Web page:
A tool for locating, managing, and organizing network resources, which can include volumes, folders, files, printers, users, groups, and other objects. A directory service is a core component of a network operating system (NOS) and functions much like the yellow pages of a phone book. For example, if you look up “printers,” you’ll find a list of available printers and information for accessing them.
However, for a directory service to function like a network yellow pages, it must be combined with a complementary entity, the directory database.
The directory database is the hierarchical database structure that contains the actual information about the various resources on the network. In other words, you need a directory database, which contains the directory information, and a directory service, which allows you to search for and locate information stored in the directory. For simplicity, however, the terms “directory” and “directory service” are often used to refer to the combination of directory and directory service.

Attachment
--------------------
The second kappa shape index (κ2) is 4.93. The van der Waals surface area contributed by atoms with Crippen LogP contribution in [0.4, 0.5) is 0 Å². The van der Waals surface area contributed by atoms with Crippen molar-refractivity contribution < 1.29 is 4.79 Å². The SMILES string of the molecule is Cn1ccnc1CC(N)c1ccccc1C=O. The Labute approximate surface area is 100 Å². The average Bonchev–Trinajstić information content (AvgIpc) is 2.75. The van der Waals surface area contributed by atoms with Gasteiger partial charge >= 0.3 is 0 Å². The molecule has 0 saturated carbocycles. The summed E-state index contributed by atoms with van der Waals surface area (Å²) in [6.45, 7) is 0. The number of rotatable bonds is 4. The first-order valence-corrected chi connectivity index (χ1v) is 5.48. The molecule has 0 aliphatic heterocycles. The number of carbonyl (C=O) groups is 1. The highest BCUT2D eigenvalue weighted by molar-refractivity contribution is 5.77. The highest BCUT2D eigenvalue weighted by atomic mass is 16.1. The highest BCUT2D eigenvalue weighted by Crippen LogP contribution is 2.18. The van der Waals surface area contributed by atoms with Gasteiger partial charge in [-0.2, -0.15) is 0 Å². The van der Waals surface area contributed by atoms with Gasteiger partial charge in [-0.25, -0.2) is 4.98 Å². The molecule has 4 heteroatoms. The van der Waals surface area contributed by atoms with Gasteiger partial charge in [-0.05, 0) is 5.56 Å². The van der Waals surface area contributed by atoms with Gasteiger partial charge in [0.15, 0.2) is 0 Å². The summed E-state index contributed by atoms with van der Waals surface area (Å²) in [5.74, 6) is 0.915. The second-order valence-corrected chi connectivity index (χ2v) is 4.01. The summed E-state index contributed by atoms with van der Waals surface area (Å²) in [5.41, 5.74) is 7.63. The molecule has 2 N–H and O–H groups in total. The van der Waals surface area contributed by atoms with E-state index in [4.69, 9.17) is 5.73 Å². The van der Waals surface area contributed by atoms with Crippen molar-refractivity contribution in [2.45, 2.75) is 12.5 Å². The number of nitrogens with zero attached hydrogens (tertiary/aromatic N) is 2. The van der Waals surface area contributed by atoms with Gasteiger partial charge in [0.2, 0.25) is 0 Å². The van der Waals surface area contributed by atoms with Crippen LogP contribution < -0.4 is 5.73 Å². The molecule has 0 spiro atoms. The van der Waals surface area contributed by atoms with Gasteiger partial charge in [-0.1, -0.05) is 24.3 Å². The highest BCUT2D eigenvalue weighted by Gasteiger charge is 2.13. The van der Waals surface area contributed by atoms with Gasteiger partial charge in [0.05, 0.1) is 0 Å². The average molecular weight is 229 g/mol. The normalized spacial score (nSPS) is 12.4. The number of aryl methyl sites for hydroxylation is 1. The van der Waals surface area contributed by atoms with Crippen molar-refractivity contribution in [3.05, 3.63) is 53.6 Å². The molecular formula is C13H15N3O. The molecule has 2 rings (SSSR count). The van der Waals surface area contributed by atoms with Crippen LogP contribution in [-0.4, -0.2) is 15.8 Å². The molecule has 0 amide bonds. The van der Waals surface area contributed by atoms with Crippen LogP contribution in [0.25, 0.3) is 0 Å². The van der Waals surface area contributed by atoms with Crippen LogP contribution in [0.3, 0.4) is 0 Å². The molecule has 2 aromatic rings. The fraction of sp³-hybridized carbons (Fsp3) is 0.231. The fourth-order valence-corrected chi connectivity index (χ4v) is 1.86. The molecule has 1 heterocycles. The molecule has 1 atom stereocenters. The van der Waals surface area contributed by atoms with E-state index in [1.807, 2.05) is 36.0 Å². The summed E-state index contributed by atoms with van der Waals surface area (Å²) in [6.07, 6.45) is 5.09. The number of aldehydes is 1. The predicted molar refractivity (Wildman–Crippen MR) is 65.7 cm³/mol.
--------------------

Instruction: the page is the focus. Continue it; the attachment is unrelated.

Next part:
Examples of directory services produced by different vendors and standards bodies include the following:
An enterprise-level directory service (a service suitable for an enterprise-level network with thousands of users that is spread over a large geographical area) has the following essential characteristics:
Active Directory for Windows 2000 satisfies all these conditions.